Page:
What’s the difference between arbitrage and equity savings funds?
As you might know, arbitrage funds make profits or hedge risks from buy-and-sell opportunities in the cash and the derivatives market. Whereas equity savings funds invest in equity, arbitrage and debt. They are allowed to invest a minimum of 65 per cent in equities. This will include arbitrage positions. They have a minimum of 10 per cent in debt too.
So, arbitrage funds and equity savings funds have only one thing in common. Both of them aim at reducing the volatility in returns using arbitrage. Now, what is arbitrage? Arbitrage is taking advantage of price differentials of the same stock in different markets. So, the stock will be bought in one market at a lower price and sold in another market at a higher price. Which markets are they? These are the cash and the derivatives markets.
Funds take opposite positions in each of the market. For instance, they may take a buy position in the spot market and sell position in the derivatives market to make profits or hedge or counter the equity risk. Essentially, the equity exposure of the fund’s portfolio is covered by the derivatives position. How does this help? Let’s say the stock the fund has purchased falls. The fund has already taken a sell position at a higher price in the derivatives market. This will prevent the fund’s portfolio returns from dipping.
Arbitrage opportunities are abundant only in volatile markets. If funds do not find arbitrage opportunities, they invest in short-term debt securities to lower equity risks. So, there ends the similarity between arbitrage and equity savings funds. Let’s look at the differences.
Arbitrage funds take offsetting positions on their entire equity portfolio in the derivatives markets. They leave a very small portion of their portfolio unhedged or open. As a result, the volatility of returns is neutralised in arbitrage funds and they will not see steep and frequent falls or rises.
Equity savings funds are an amalgamation of balanced funds and arbitrage funds. They have a portion of their portfolio in debt and the remaining in equity and some part of their equity will have arbitrage. Note that the equity portion will not be hedged completely. These funds leave a portion of their portfolio unhedged. This can be more or less based on their market research. If they feel that markets can move higher, they could decide to have a higher open position to maximise the gains.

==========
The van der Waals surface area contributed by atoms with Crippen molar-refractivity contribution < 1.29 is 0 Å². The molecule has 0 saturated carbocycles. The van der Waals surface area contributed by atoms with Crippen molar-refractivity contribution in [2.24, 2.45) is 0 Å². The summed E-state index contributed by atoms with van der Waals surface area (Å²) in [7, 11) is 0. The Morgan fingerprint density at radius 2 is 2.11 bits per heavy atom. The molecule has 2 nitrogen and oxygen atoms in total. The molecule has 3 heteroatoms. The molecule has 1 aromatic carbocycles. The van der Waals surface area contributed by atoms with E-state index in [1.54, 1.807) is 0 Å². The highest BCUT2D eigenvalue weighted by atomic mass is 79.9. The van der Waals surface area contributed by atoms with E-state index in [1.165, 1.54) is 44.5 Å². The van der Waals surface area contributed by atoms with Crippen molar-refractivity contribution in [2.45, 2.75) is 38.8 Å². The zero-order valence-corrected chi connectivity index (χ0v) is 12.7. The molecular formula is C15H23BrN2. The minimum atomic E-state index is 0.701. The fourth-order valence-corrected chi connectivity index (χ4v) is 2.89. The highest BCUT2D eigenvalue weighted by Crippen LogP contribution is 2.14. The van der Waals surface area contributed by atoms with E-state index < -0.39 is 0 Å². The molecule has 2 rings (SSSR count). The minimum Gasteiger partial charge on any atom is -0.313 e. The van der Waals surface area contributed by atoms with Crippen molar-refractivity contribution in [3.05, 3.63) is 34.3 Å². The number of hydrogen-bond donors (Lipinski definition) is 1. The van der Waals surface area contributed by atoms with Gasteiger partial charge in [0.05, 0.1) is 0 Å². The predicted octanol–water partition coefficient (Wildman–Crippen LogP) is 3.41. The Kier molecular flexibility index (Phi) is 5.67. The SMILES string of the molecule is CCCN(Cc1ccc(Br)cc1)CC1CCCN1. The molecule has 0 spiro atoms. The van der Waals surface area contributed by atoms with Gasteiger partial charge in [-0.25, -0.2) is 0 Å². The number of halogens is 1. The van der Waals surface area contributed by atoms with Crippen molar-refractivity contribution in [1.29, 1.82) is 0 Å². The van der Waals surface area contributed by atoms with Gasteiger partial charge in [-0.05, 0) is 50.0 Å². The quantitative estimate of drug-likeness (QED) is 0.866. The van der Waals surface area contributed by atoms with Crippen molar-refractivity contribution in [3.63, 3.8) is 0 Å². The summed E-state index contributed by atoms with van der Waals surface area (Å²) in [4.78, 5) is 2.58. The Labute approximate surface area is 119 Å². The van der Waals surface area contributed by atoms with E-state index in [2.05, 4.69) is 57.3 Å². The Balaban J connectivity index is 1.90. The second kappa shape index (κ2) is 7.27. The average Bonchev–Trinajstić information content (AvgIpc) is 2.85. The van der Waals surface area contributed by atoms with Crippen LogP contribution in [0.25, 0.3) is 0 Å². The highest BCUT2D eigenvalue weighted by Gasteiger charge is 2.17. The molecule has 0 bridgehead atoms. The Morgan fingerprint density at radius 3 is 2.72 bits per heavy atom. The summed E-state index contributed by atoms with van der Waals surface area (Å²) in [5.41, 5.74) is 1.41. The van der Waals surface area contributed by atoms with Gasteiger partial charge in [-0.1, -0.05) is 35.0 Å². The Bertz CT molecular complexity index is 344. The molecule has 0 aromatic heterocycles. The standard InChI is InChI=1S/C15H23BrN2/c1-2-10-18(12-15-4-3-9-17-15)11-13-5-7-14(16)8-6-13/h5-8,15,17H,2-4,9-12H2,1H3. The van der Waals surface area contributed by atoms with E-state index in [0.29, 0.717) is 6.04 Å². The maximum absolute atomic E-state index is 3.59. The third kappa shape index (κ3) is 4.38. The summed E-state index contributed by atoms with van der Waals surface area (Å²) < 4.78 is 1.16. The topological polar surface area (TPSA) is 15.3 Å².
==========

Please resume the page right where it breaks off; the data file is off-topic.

There are equity savings funds that hold direct equity. They can actually hold significant amounts of direct equity. This means that they can have a net long equity exposure. In simple words, the extent to which they can buy stocks can be more than the extent to which they short the stocks. There are funds that are allowed to invest in foreign stocks. So, the risks are higher for equity savings funds.
Arbitrage funds will not deliver returns that match equity funds. This is because any price gain in stocks they hold will be limited by the opposite position they take using derivatives. Arbitrage funds usually provide returns that are slightly higher than short-term debt funds. In times of low arbitrage opportunities, their returns might get hit and they could fall to be on par with liquid or ultrashort-term funds.
Equity savings funds tend to provide higher returns in the short term because of their equity holdings. These returns tend to get averaged out in the long run. For instance, the one year return of ICICI Prudential Savings Fund is about 12% while the five year return is 7%.
As per the present tax laws, fund houses are allowed to count derivative exposure as equity. So, arbitrage funds and equity savings funds are considered as equity funds. So, any gains on holdings of more than one year are tax-free up to Rs. 1 lakh. Gains of over Rs. 1 lakh will be taxed at 10%. Short-term capital gains, when the fund is held for less than a year, are taxed at 15%.
Arbitrage funds can be considered by those in the higher tax brackets to park their short-term money. Note that arbitrage funds are not a substitute for liquid funds and might have higher risks than the latter. So, remember that arbitrage funds are low risk equity funds and not debt funds.
If you have a time horizon of one to three years and don’t want to look at balanced funds, you can consider equity savings funds. Note that it is best to remain invested in these funds for lesser number of years rather than for the long haul as the hedged portion of the equity will lower returns. Balanced funds capitalise on equity markets adequately and are suitable for long-term portfolios.
Note that under the equity funds umbrella, the standard mutual fund categories are many. This includes large-cap, diversified, mid-cap funds, small-cap funds, multi-cap funds, balanced funds among others. These funds are suited for all investors, depending on their risk appetite and are good long-term investments. However, arbitrage and equity savings funds are not for everyone and some research is needed if you want to invest in these funds.